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Philanthropist Eli Broad endorses Brown's call to raise taxes

Eli Broad
As he brought his State of the State message to Southern California on Wednesday, Gov. Jerry Brown found at least one person in the audience at Los Angeles City Hall to endorse his plan for raising taxes: billionaire philanthropist Eli Broad.

After Brown’s hourlong appearance, Broad praised the governor for his handling of the budget, saying he is “doing all the right things” and “not kicking the can down the road.”

Broad also said he plans to help Brown win passage of a ballot measure in November to raises taxes on high earners and boost the sales tax by half a cent for the next five years.

“I do support it,” said Broad, who has a history of writing checks to ballot measure campaigns. “Those of us that are wealthy like myself should pay more. There are so many human needs in education and elsewhere. And I like that fact that it’s temporary, for five years. Hopefully, by then, a lot of other things will change.”

Brown spoke for about 45 minutes and followed his address with a lively question-and-answer session with audience members. During those exchanges, Brown repeatedly insisted that the state cannot spend money it does not have.

Broad did differ from Brown on one matter. He said he still hopes the governor will be open to delaying the demise of redevelopment agencies for two months -- an idea the governor resisted during the question-and-answer session.

In Los Angeles, the redevelopment agency has allocated $52 million to build a parking garage, a plaza and other public amenities alongside a museum being developed by Broad.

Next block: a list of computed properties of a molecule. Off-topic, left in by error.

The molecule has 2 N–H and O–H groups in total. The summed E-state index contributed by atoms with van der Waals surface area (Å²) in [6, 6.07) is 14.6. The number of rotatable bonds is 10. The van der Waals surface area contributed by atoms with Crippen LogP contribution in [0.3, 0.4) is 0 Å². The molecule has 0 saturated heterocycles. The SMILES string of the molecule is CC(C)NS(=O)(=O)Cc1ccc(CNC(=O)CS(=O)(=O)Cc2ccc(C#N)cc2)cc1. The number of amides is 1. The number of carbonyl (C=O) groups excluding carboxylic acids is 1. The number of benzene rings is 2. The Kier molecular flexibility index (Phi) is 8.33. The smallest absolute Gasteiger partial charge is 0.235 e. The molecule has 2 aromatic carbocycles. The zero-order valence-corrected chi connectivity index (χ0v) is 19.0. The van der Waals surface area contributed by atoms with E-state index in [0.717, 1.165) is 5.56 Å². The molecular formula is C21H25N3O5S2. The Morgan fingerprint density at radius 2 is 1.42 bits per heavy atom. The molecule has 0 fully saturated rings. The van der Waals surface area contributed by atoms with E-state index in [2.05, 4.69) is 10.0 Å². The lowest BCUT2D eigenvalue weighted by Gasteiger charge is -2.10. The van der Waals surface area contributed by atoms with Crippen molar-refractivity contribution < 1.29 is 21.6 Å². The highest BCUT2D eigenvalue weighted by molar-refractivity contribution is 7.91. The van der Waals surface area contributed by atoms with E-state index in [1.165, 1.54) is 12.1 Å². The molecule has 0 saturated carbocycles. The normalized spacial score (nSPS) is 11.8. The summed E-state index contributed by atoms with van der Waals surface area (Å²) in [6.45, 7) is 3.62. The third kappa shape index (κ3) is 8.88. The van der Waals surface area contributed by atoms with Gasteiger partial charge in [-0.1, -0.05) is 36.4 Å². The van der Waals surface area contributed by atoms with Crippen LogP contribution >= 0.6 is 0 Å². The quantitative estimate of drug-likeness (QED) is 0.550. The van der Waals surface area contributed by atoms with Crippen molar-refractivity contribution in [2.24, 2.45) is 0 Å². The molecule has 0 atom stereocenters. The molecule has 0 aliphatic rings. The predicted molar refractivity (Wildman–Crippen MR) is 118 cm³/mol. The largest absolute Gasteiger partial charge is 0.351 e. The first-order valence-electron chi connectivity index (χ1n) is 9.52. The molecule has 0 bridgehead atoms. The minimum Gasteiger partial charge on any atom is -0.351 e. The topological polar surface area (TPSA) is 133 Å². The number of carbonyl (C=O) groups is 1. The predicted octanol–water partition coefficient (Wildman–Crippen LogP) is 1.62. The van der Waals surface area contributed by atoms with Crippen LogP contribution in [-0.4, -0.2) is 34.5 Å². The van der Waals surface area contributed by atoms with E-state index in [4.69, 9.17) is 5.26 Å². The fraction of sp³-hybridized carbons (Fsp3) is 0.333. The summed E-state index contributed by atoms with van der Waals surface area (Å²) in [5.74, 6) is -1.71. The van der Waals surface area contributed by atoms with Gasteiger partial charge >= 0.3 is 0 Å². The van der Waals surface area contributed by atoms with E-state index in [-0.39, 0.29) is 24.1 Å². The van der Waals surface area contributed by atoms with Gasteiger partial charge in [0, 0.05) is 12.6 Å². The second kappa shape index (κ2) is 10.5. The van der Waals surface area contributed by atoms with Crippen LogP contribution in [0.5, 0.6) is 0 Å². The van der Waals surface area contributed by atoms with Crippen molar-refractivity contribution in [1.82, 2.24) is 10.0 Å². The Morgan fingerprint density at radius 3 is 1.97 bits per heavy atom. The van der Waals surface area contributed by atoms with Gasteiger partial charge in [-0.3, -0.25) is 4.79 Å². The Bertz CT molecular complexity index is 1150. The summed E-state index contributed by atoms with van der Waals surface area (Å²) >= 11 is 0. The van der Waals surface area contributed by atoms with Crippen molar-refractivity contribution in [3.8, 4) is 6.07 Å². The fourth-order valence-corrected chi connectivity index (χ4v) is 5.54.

L.A.’s redevelopment agency may be turned over to a three-member oversight body whose members will be appointed by Brown. Broad said he wants to see those people chosen quickly if redevelopment does indeed end Jan. 31. That’s because there are redevelopment projects that will still be under way after that date, he added.

“There will be chaos if no one’s appointed to look after them,” Broad said.

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-- David Zahniser at Los Angeles City Hall

Photo: Philanthropist Eli Broad is seen last year unveiling the architectural designs for the Broad Art Foundation's new contemporary art museum called "The Broad" on Grand Avenue in downtown L.A.

Credit: Allen J. Schaben / Los Angeles Times

 
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L.A. Now is the Los Angeles Times’ breaking news section for Southern California. It is produced by more than 80 reporters and editors in The Times’ Metro section, reporting from the paper’s downtown Los Angeles headquarters as well as bureaus in Costa Mesa, Long Beach, San Diego, San Francisco, Sacramento, Riverside, Ventura and West Los Angeles.
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